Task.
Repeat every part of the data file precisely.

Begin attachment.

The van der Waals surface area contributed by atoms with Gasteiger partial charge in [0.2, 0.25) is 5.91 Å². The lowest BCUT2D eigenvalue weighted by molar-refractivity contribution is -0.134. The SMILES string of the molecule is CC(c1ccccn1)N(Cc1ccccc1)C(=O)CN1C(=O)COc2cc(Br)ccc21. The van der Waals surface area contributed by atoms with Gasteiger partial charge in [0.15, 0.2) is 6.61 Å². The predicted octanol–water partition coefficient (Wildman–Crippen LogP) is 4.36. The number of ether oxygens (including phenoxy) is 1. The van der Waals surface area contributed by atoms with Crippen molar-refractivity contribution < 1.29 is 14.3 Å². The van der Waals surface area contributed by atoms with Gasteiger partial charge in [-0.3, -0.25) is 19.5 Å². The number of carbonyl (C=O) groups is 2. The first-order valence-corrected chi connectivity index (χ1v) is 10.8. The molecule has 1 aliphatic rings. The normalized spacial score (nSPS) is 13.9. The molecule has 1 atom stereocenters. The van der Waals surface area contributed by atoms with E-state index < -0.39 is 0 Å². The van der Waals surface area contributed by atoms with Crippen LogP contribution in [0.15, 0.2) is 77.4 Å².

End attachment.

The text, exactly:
The van der Waals surface area contributed by atoms with Gasteiger partial charge in [0.2, 0.25) is 5.91 Å². The lowest BCUT2D eigenvalue weighted by molar-refractivity contribution is -0.134. The SMILES string of the molecule is CC(c1ccccn1)N(Cc1ccccc1)C(=O)CN1C(=O)COc2cc(Br)ccc21. The van der Waals surface area contributed by atoms with Gasteiger partial charge in [0.15, 0.2) is 6.61 Å². The predicted octanol–water partition coefficient (Wildman–Crippen LogP) is 4.36. The number of ether oxygens (including phenoxy) is 1. The van der Waals surface area contributed by atoms with Crippen molar-refractivity contribution < 1.29 is 14.3 Å². The van der Waals surface area contributed by atoms with Gasteiger partial charge in [-0.3, -0.25) is 19.5 Å². The number of carbonyl (C=O) groups is 2. The first-order valence-corrected chi connectivity index (χ1v) is 10.8. The molecule has 1 aliphatic rings. The normalized spacial score (nSPS) is 13.9. The molecule has 1 atom stereocenters. The van der Waals surface area contributed by atoms with E-state index < -0.39 is 0 Å². The van der Waals surface area contributed by atoms with Crippen LogP contribution in [0.15, 0.2) is 77.4 Å².